Sumud is the Arabic word meaning steadfastness or perseverance. The inhabitants of At-Tawayel / Tell Al-Khashaba embody Sumud.

In this village, five dwellings, a mosque and four animal shelters were demolished on the 29 April 2014. 300 troops and four bulldozers were deployed in order to leave 27 people, including 19 children under 17, without shelter. The tents the Palestinian Red Crescent Society (PRCS) provided on the same day were confiscated less than 2 weeks later on the 12 May 2014, when Israeli forces destroyed the three new built houses. The PRCS provided new tents, but the Israeli Civil Administration sent some representatives on the 18 May in order to take the tents away again, as well as the concrete mixer the villagers used for the renovation of the old buildings.

The people in At-Tawayel tell us that they have lived here for generations, and collapsed stone walls show a long history in this village.

A villager tells the EAs:

“We will die here in our right” emphasizing their determination not to abandon their land.

“We breed sheep, this is our main income.” he continues, “we cannot breed sheep in Aqraba [the nearby town]; there is no land for this there. All people here want to stay.”

Another essential aspect contributing to this Sumud is the solidarity At-Tawayel experiences from the inhabitants of the region. The people in Aqraba managed to raise about 320,000 Shekel to support the village and rebuild dwellings.

Abu Al-Ajaj: will despair finally get the upper hand?

On 21 May 2014, we received an emergency call came from Al-Jiftlik Abu Al-Ajaj, where Israeli authorities demolished 36 structures, leaving 52 people, of which 28 children, homeless as well as 4000 sheep and 15 calves without shelter. Another 12 people, including 3 children, where affected.

The farmers explain to the team that they had come from Hebron to live here in the 1970s.

We are peaceful people”, they say, “we breed sheep, this is our income.” Facing the disaster, Usama, one of the displaced people exclaims: “This area is not demolished; it is an earthquake of the democratic state [of Israel]!”.

Unlike in At-Twayel, the villagers in Abu Al-Ajaj still seem under shock when the team visits them some days later. They seem not to find the energy to stand up to the violence anymore. An old man continues to ask what to do: leave or stay?

On call for UNOCHA, the EAs visit Abu Al-Ajaj on a daily basis for a week and witness great fear of further demolitions among the villagers. This fear also prevents them even to set up some improvised shelter. In May, the temperatures rise already much in the Jordan Valley, and neighbouring villages provide water tanks. Unfortunately, the water is not enough to cover also the animals’ needs; lambs and goatkids die under the burning sun and the eyes of helpless locals and internationals.

Eviction Strategy in Area C

The affected and threatened villages are all situated in Area C, which is under complete control of the Israeli authorities and covers about 60% of the West Bank. The demolitions are often justified because they affect so called “illegal constructions”, though, according to B’Tselem, the Israeli authorities rejected the vast majority of applications for building permits in Area C submitted by Palestinians: “From 2009 through 2012, a total of 1,640 applications were submitted. Only 37 – a mere 2.3% – were approved”; which means that the Palestinians living in Area C have almost no possibilities to build housing and animal shelters legally.

An emergency tent shelter provided by PRCS. Even these are being destroyed and confiscated by Israeli authorities. Photo EAPPI/S. Spiller.

An emergency tent shelter provided by PRCS. Even these are being destroyed and confiscated by Israeli authorities. Photo EAPPI/S. Spiller.

In his article published on the 20 May 2014 in the Wall Street Journal, the Israeli economy minister Naftali Bennet reveals the strategy behind this intended impediment of expansion of the Palestinian population:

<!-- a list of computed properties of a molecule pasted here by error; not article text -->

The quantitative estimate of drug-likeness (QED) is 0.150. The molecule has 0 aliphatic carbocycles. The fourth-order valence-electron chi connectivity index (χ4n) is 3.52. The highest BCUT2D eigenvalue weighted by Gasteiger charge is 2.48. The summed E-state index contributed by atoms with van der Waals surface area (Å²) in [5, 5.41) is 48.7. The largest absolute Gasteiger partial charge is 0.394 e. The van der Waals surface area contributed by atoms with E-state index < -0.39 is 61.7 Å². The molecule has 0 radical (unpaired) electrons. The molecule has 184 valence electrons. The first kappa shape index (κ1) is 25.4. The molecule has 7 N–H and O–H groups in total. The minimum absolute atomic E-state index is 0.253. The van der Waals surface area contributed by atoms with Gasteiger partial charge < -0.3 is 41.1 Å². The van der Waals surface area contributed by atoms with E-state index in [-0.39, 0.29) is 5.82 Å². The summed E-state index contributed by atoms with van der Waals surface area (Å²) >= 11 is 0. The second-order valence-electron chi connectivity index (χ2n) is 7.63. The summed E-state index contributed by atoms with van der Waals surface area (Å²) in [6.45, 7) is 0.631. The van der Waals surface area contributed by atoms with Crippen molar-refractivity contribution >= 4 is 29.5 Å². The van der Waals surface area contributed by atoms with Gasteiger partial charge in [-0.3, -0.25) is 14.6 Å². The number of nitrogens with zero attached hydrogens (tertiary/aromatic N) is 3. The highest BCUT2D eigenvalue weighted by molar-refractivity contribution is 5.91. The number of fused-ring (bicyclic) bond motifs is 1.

Annexing Area C would limit conflict by reducing the size of the territory in dispute, which would make it easier to one day reach a long-term peace agreement.

Col. Einav Shalev, operations officer of Central Command and a subcommittee of the Knesset Foreign Affairs and Defense Committee, reportedly explained how this was to be done:

Military training in live-fire zones in the West Bank is used as a way of reducing the number of Palestinians living nearby, and serves as an important part of the campaign against Palestinian illegal construction.

Thus it becomes obvious that the recorded demolitions are part of a whole strategy aiming at the eviction of the Palestinian population from Area C.

A System Working Against International Humanitarian Law

At-Twayel and Abu Al-Ajaj are only 2 examples among many communities which have faced repeated demolitions in the Jordan Valley. But Palestinians do not surrender quite easily. The farmers and shepherds of the region have decided to join forces in order to organise their peaceful resistance.

This is why Fadia and the others have come to Ramallah today. They want international attention. They want their story to be spread in the hope that this will help to prevent further displacements. They hope that international political pressure will help push the Israeli government to change its politics and to respect international law.

Article 49 of the Geneva Convention states “(…) the Occupying Power may undertake total or partial evacuation of a given area if the security of the population or imperative military reasons so demand.” And requires that “The Occupying Power undertaking such transfers or evacuations shall ensure, to the greatest practicable extent, that proper accommodation is provided to receive the protected persons, that the removals are effected in satisfactory conditions of hygiene, health, safety and nutrition (…).”

Fadia, Abu Sakr, Usama and the other villagers are obviously victims of abusive transfers. The “illegality” of the buildings can hardly been considered as a security threat and there is no identifiable imperative military reason for the demolitions. Further, not only the authorities fail to provide the inhabitants of the demolished buildings proper accommodation, but they even confiscate the emergency shelters provided by the Red Crescent. Fadia has quite enough reasons to be angry.